- Voltage. The industry standard is 36V. Higher voltage isn’t always better; your motor is only designed to handle a certain amount.
- Ampere. This is a measurement of the current the battery can continuously discharge. 30A is a typical minimum current.
- Ampere Hours. This is the charge that the battery holds. It’s measured in the amount of energy the battery would discharge if it were to discharge all its power in one hour. You’ll see this measurement prominently displayed in the advertising for every battery. This is a much more reliable measurement of the battery’s range than anything else.
There are also different types of batteries. Lithium Polymer, or LiPo, batteries are cheaper, and they have less voltage sag than most. They are, however, more prone to catching fire, and they have to be drained to a certain power level for storage, making them both a hassle and a hazard. It’s probably not worth the savings to buy a LiPo battery. This is another reason to build your own; many manufacturers use LiPo batteries to save costs. The high-end boards generally won’t do that, but if you’re trying to save money by buying a cheaper pre-made board, there’s a good chance you’ll end up with a LiPo battery.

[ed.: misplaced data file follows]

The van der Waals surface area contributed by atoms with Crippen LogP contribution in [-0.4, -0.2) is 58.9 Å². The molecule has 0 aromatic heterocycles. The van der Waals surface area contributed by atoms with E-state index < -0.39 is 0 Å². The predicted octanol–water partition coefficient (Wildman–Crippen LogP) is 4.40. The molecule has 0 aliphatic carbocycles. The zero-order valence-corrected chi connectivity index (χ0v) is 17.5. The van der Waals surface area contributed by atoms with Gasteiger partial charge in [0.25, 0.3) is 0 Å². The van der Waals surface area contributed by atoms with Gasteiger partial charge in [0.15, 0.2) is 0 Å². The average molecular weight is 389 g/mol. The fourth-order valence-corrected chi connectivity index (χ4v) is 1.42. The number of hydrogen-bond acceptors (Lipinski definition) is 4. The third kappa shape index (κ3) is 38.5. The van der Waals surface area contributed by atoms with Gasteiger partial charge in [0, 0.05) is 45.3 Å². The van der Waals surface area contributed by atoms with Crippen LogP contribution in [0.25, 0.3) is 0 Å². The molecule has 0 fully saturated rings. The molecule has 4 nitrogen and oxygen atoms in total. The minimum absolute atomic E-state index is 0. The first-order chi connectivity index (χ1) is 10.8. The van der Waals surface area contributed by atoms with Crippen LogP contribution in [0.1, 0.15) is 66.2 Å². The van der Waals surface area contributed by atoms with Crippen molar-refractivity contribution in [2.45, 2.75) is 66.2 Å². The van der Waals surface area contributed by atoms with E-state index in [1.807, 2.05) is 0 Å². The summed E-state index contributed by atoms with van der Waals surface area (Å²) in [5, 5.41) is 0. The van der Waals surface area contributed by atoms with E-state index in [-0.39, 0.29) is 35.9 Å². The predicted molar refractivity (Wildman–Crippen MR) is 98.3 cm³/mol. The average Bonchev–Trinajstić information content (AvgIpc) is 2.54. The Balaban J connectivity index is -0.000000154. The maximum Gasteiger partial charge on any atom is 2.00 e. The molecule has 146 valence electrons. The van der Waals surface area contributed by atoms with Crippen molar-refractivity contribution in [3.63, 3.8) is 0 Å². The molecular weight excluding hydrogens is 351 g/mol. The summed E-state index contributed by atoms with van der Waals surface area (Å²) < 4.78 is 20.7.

Lithium Ion batteries are much more common. They are more prone to voltage sag than LiPo batteries, but they’re a lot safer. They also last longer, so even though they might be more expensive at first, you’ll be replacing them a lot less often.
Other batteries exist, but these are the two most common. It’s highly unlikely you’ll encounter another type of battery, or that you’ll want to pay the price for if you do. It’s generally recommended that you buy a lithium ion battery.
When shopping for batteries, you might find yourself overwhelmed with technical information you don’t understand. Before you start shopping, check out this handy guide for a complete walkthrough of everything you ever wanted to know about batteries for electric skateboards.
What electric skateboard esc (Electronic Speed Control)?
This part is what controls the speed of your board. It’s essentially a receiver that connects to the motor and regulates its power output based on signals it receives from the remote in your hand. It’s the brain of the eboard.